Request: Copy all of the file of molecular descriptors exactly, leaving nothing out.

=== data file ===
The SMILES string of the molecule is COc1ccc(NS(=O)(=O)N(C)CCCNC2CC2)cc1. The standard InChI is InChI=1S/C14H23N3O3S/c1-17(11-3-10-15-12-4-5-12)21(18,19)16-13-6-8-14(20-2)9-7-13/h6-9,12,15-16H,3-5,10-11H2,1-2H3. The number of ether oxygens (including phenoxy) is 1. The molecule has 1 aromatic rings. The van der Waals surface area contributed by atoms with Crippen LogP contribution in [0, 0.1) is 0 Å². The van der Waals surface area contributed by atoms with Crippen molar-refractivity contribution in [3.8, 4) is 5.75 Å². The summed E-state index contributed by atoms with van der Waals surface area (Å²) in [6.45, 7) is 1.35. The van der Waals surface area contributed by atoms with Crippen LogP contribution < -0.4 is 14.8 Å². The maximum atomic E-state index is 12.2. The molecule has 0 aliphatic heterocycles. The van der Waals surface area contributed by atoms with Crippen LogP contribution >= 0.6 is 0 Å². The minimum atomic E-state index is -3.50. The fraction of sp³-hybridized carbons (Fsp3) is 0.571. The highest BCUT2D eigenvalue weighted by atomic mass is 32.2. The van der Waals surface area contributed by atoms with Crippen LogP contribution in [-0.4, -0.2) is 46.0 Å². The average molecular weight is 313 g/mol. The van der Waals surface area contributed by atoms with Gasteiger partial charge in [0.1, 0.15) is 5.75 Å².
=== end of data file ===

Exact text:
The SMILES string of the molecule is COc1ccc(NS(=O)(=O)N(C)CCCNC2CC2)cc1. The standard InChI is InChI=1S/C14H23N3O3S/c1-17(11-3-10-15-12-4-5-12)21(18,19)16-13-6-8-14(20-2)9-7-13/h6-9,12,15-16H,3-5,10-11H2,1-2H3. The number of ether oxygens (including phenoxy) is 1. The molecule has 1 aromatic rings. The van der Waals surface area contributed by atoms with Crippen LogP contribution in [0, 0.1) is 0 Å². The van der Waals surface area contributed by atoms with Crippen molar-refractivity contribution in [3.8, 4) is 5.75 Å². The summed E-state index contributed by atoms with van der Waals surface area (Å²) in [6.45, 7) is 1.35. The van der Waals surface area contributed by atoms with Crippen LogP contribution < -0.4 is 14.8 Å². The maximum atomic E-state index is 12.2. The molecule has 0 aliphatic heterocycles. The van der Waals surface area contributed by atoms with Crippen LogP contribution >= 0.6 is 0 Å². The minimum atomic E-state index is -3.50. The fraction of sp³-hybridized carbons (Fsp3) is 0.571. The highest BCUT2D eigenvalue weighted by atomic mass is 32.2. The van der Waals surface area contributed by atoms with Crippen LogP contribution in [-0.4, -0.2) is 46.0 Å². The average molecular weight is 313 g/mol. The van der Waals surface area contributed by atoms with Gasteiger partial charge in [0.1, 0.15) is 5.75 Å².